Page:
Obstetrics and Gynecology 70(2): 268-275, 1987.
Thomas GM, Dembo AJ, Hacker NF, et al.
It is important that therapy of ovarian dysgerminoma be optimized because of the young age of women affected and the threat that therapy may pose to fertility. Our understanding of dysgerminoma has improved, so that treatment schemes with better therapeutic ratio may now be used. Approximately 65% of patients present with stage IA disease. For those wishing to preserve fertility, conservative surgery with close clinical, radiologic, and serologic follow-up is the treatment of choice, with chemotherapy for relapse. Cure rates should approach 100%, and fertility is usually preserved. Intra-abdominal relapse in those not wishing to preserve fertility should be treated with modest-dose pelvic and abdominal irradiation. For those patients with disease presenting in stages IB, II, and III who wish to maintain fertility, unilateral oophorectomy followed by combination chemotherapy may be curative and spare ovarian function. Otherwise, complete surgery, followed by abdominopelvic radiation therapy, is recommended. This treatment produces less morbidity than chemotherapy and will cure approximately two-thirds of patients. Chemotherapy should be used for salvage of subsequent relapse. Both radiation and chemotherapy are highly effective treatment modalities for dysgerminoma. This information, coupled with better understanding of the patterns of disease spread and improved ability to identify nondysgerminomatous elements using serum tumor markers, means that a more conservative approach can be taken to management without compromising the chance of cure. Cure rates for dysgerminoma should now approach the role of 97% achieved in the comparable tumor, testicular seminoma. (23 Refs)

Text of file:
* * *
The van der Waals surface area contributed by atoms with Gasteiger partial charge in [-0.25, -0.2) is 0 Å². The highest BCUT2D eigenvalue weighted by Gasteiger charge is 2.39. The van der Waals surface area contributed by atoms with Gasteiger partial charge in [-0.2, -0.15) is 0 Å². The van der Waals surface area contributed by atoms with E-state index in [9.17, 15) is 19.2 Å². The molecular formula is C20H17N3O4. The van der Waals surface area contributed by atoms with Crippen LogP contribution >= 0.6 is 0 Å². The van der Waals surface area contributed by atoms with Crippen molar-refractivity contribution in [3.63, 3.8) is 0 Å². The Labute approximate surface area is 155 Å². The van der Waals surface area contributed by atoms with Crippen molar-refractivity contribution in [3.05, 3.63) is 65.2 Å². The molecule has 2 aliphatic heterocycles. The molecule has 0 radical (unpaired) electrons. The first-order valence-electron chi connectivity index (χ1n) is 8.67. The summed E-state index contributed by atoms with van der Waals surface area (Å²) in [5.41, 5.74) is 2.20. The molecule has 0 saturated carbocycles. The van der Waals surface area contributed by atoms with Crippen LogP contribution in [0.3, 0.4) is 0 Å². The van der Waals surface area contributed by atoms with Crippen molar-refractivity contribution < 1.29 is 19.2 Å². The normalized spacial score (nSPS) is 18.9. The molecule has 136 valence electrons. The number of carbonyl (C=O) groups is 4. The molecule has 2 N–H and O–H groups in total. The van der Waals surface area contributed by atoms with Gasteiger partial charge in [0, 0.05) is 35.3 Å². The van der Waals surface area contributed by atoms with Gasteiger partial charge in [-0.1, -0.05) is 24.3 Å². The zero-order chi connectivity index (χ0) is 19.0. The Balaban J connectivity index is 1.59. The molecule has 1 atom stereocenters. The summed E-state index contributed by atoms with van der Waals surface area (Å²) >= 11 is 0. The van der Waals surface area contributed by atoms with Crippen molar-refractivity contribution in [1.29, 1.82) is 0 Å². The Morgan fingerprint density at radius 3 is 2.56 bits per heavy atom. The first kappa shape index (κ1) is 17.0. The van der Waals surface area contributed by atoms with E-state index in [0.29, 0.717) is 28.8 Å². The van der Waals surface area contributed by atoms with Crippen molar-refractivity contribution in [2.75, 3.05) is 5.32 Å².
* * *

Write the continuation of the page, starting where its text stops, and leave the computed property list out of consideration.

Rheinische Friedrich- Wilhelms- Universität Bonn